The virus, first detected in humans two years back, has caused 152 deaths

Despite a recent surge of ‘Middle East respiratory syndrome coronavirus’(MERS-CoV) cases, a meeting of an expert committee called by the World Health Organisation has concluded that conditions for declaring an ‘Public Health Emergency of International Concern’ had not been met.

The fifth meeting of WHO’s Emergency Committee for MERS-CoV, which was first convened last July, took place by teleconference on Tuesday. The Committee took into account the fact that there had been sharp increase in cases since this March, particularly in Saudi Arabia but also in the United Arabian Emirates. Moreover, a majority of these cases had occurred in hospital settings, said Keiji Fukuda, the WHO’s Assistant Director-General, during a press briefing today.

But, on the other hand, “there is no convincing evidence right now of an increase in the transmissibility of this virus,” he pointed out. Infected individuals were not passing on the virus to more people than before. Nor were there indications of MERS infections sweeping through communities, he said.

Preventive steps

The Emergency Committee, however, has called for a number of steps to be urgently taken, including better national policies for infection prevention and control in healthcare facilities.

Since the virus was first detected in humans two years back, a total of 152 people have now died and 495 have been confirmed to have contracted the virus in Saudi Arabia, according to an Associated Press report. Most cases of the disease have been in the desert kingdom.

Egypt, Greece, Malaysia, Philippines, and the U.S. have recently reported isolated cases in individuals who had travelled there from the Middle East. The Netherlands has now reported its first such case.

Seasonality could be a factor driving the recent increase. The virus is widespread in camels in the Middle East and north-east Africa, and the animals appear to become infected when young. Increased spread of the virus from camels to humans might be contributing to the outbreak.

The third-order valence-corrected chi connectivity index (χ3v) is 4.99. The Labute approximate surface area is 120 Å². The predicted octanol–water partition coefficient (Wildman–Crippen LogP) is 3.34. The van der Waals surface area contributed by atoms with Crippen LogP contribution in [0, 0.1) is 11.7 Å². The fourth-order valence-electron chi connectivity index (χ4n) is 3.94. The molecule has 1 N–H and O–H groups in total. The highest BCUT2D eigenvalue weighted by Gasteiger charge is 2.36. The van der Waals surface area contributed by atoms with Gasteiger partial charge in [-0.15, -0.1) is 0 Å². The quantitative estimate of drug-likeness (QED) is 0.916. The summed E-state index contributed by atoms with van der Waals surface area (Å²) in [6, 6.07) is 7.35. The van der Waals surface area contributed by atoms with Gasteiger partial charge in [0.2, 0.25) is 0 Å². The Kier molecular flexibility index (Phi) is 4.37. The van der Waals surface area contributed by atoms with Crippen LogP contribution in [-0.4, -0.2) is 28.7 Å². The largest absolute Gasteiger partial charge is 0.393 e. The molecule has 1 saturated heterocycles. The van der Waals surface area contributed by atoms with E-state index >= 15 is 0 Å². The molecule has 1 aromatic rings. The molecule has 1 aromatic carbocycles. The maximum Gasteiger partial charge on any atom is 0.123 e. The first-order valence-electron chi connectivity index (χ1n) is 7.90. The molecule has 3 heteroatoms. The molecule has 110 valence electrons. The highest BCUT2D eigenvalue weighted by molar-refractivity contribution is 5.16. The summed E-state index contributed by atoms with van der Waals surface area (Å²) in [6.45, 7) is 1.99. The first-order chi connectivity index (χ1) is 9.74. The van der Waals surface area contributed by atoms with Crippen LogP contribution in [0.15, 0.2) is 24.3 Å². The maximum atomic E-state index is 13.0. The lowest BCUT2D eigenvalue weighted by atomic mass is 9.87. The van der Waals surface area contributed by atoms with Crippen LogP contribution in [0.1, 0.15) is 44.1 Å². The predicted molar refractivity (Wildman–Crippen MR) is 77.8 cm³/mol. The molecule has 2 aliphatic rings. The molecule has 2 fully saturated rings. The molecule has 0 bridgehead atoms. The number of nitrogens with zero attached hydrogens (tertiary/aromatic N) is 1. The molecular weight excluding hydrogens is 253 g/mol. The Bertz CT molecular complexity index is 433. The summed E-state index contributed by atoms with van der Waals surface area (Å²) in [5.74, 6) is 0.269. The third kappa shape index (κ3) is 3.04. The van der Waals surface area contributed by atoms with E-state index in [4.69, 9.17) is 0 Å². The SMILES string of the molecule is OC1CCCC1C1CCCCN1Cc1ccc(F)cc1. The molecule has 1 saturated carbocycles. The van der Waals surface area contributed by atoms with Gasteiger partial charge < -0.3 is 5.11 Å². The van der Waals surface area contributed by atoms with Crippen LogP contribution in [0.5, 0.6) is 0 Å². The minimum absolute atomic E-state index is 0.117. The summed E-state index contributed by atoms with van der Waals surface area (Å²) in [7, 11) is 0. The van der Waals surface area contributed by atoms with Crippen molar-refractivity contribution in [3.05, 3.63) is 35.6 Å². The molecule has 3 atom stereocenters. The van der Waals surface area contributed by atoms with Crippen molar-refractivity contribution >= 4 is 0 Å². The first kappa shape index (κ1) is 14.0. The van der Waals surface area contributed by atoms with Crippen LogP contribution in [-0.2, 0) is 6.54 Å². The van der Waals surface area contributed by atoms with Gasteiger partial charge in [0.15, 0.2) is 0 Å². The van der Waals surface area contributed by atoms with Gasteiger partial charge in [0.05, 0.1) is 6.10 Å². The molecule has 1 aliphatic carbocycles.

An increase in community-acquired cases noted since March this year mimicked what happened in April last year, noted a recent editorial in the journal Eurosurveillance. “It is interesting to note that the possible seasonal increase of human MERS-CoV cases corresponds to the end of the calving season for camels in Saudi Arabia.”

In 2003, another coronavirus, which caused ‘severe acute respiratory syndrome’ (SARS), had suddenly emerged from southern China and spread rapidly across the world. The virus infected over 8,000 people and killed nearly one in ten of them before the epidemic was successfully halted.

Key lessons

There are two key lessons from SARS, according to J.S. Malik Peiris, a well-known virologist at the University of Hong Kong, whose group was the first to isolate the virus responsible for that outbreak.

One was the need for good infection control to stop transmission within hospitals and healthcare facilities, said Prof. Peiris in an email. The other was identifying the animal source of infection and using interventions to stop that transmission. “These are exactly the things that are needed with MERS.”

In the case of MERS, although camels are the likely source of the virus, how transmission from animals to humans takes place is not yet clear.

As MERS-CoV manifested in humans mostly as a respiratory disease, the prevailing thinking is that such transmission occurred via a respiratory route, remarked Ian Mackay, a virologist with the Australian Infectious Diseases Research Centre at the University of Queensland.

Small virus-bearing droplets and aerosols, which might be inhaled, could be generated in many ways. While drinking camel milk had garnered much attention of late, “it is possible that milking a camel exposes the milker and those around them, as well as the drinker of fresh frothy milk, to an aerosol which may contain MERS-CoV,” he pointed out in an email. Similarly, camel urine might generate aerosols during its collection and application.

The Emergency Committee for MERS-CoV has called for studies to better understand the epidemiology of the disease and risk factors underlying the spread of the virus.

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